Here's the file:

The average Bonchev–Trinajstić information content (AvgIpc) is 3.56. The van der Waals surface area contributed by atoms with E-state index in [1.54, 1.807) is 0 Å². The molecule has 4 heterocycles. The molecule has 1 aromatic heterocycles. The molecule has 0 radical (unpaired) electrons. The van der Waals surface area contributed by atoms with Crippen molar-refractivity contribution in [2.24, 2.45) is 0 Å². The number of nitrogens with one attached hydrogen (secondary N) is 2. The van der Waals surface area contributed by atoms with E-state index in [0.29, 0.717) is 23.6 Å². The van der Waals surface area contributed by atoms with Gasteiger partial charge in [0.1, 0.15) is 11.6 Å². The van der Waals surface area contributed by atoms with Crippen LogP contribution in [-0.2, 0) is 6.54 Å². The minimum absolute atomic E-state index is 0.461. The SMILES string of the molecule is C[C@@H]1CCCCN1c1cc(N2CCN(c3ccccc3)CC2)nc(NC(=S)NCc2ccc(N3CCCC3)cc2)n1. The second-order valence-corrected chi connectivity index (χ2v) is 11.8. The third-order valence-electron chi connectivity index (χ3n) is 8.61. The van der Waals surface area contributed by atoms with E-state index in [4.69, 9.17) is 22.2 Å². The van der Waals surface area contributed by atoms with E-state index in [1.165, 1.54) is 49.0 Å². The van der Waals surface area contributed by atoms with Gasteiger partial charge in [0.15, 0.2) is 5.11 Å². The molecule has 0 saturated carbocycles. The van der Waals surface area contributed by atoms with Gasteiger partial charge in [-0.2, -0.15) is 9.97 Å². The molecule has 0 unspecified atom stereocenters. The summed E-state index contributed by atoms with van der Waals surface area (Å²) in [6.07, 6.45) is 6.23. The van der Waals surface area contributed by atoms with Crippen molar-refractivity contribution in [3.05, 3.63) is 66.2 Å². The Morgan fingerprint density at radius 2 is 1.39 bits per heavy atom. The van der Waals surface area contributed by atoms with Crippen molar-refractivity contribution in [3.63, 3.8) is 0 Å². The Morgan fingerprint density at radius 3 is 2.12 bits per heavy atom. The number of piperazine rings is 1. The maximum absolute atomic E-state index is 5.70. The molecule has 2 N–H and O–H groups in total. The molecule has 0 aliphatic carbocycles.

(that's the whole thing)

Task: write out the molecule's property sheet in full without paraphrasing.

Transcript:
The average Bonchev–Trinajstić information content (AvgIpc) is 3.56. The van der Waals surface area contributed by atoms with E-state index in [1.54, 1.807) is 0 Å². The molecule has 4 heterocycles. The molecule has 1 aromatic heterocycles. The molecule has 0 radical (unpaired) electrons. The van der Waals surface area contributed by atoms with Crippen molar-refractivity contribution in [2.24, 2.45) is 0 Å². The number of nitrogens with one attached hydrogen (secondary N) is 2. The van der Waals surface area contributed by atoms with E-state index in [0.29, 0.717) is 23.6 Å². The van der Waals surface area contributed by atoms with Gasteiger partial charge in [0.1, 0.15) is 11.6 Å². The van der Waals surface area contributed by atoms with Crippen LogP contribution in [-0.2, 0) is 6.54 Å². The minimum absolute atomic E-state index is 0.461. The SMILES string of the molecule is C[C@@H]1CCCCN1c1cc(N2CCN(c3ccccc3)CC2)nc(NC(=S)NCc2ccc(N3CCCC3)cc2)n1. The second-order valence-corrected chi connectivity index (χ2v) is 11.8. The third-order valence-electron chi connectivity index (χ3n) is 8.61. The van der Waals surface area contributed by atoms with E-state index in [4.69, 9.17) is 22.2 Å². The van der Waals surface area contributed by atoms with E-state index in [1.165, 1.54) is 49.0 Å². The van der Waals surface area contributed by atoms with Gasteiger partial charge in [0.15, 0.2) is 5.11 Å². The molecule has 0 saturated carbocycles. The van der Waals surface area contributed by atoms with Gasteiger partial charge in [-0.2, -0.15) is 9.97 Å². The molecule has 0 unspecified atom stereocenters. The summed E-state index contributed by atoms with van der Waals surface area (Å²) in [6.07, 6.45) is 6.23. The van der Waals surface area contributed by atoms with Crippen molar-refractivity contribution in [3.05, 3.63) is 66.2 Å². The Morgan fingerprint density at radius 2 is 1.39 bits per heavy atom. The van der Waals surface area contributed by atoms with Crippen molar-refractivity contribution in [3.63, 3.8) is 0 Å². The Morgan fingerprint density at radius 3 is 2.12 bits per heavy atom. The number of piperazine rings is 1. The maximum absolute atomic E-state index is 5.70. The molecule has 2 N–H and O–H groups in total. The molecule has 0 aliphatic carbocycles.